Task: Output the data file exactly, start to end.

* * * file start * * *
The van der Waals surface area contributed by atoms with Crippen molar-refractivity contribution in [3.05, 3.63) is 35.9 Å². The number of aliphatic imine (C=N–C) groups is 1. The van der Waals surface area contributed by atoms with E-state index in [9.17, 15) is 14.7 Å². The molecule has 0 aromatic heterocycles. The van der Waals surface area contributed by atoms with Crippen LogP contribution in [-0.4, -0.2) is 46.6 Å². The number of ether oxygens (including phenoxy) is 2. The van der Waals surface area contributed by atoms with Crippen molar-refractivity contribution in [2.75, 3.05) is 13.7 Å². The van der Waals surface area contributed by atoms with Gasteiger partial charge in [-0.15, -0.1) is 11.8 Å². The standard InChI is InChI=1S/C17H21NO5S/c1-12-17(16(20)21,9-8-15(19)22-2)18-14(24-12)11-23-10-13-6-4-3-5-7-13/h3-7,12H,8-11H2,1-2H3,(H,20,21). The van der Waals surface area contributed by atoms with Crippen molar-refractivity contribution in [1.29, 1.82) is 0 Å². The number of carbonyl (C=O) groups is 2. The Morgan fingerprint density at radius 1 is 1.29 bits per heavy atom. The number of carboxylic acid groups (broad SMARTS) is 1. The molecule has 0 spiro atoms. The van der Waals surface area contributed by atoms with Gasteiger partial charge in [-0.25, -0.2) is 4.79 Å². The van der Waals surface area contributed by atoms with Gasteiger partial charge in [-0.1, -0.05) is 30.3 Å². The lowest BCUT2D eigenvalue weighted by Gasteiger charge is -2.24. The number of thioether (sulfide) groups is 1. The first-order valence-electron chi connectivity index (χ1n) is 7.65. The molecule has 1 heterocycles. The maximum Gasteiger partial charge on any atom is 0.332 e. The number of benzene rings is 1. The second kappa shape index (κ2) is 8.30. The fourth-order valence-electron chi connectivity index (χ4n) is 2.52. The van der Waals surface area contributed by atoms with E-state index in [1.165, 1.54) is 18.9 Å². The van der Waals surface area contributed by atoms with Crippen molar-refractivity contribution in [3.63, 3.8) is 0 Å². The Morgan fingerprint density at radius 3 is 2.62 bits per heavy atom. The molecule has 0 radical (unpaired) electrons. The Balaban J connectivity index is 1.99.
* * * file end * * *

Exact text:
The van der Waals surface area contributed by atoms with Crippen molar-refractivity contribution in [3.05, 3.63) is 35.9 Å². The number of aliphatic imine (C=N–C) groups is 1. The van der Waals surface area contributed by atoms with E-state index in [9.17, 15) is 14.7 Å². The molecule has 0 aromatic heterocycles. The van der Waals surface area contributed by atoms with Crippen LogP contribution in [-0.4, -0.2) is 46.6 Å². The number of ether oxygens (including phenoxy) is 2. The van der Waals surface area contributed by atoms with Crippen molar-refractivity contribution in [2.75, 3.05) is 13.7 Å². The van der Waals surface area contributed by atoms with Gasteiger partial charge in [-0.15, -0.1) is 11.8 Å². The standard InChI is InChI=1S/C17H21NO5S/c1-12-17(16(20)21,9-8-15(19)22-2)18-14(24-12)11-23-10-13-6-4-3-5-7-13/h3-7,12H,8-11H2,1-2H3,(H,20,21). The van der Waals surface area contributed by atoms with Crippen molar-refractivity contribution in [1.29, 1.82) is 0 Å². The number of carbonyl (C=O) groups is 2. The Morgan fingerprint density at radius 1 is 1.29 bits per heavy atom. The number of carboxylic acid groups (broad SMARTS) is 1. The molecule has 0 spiro atoms. The van der Waals surface area contributed by atoms with Gasteiger partial charge in [-0.25, -0.2) is 4.79 Å². The van der Waals surface area contributed by atoms with Gasteiger partial charge in [-0.1, -0.05) is 30.3 Å². The lowest BCUT2D eigenvalue weighted by Gasteiger charge is -2.24. The number of thioether (sulfide) groups is 1. The first-order valence-electron chi connectivity index (χ1n) is 7.65. The molecule has 1 heterocycles. The maximum Gasteiger partial charge on any atom is 0.332 e. The number of benzene rings is 1. The second kappa shape index (κ2) is 8.30. The fourth-order valence-electron chi connectivity index (χ4n) is 2.52. The van der Waals surface area contributed by atoms with E-state index in [1.165, 1.54) is 18.9 Å². The van der Waals surface area contributed by atoms with Crippen molar-refractivity contribution in [3.63, 3.8) is 0 Å². The Morgan fingerprint density at radius 3 is 2.62 bits per heavy atom. The molecule has 0 radical (unpaired) electrons. The Balaban J connectivity index is 1.99.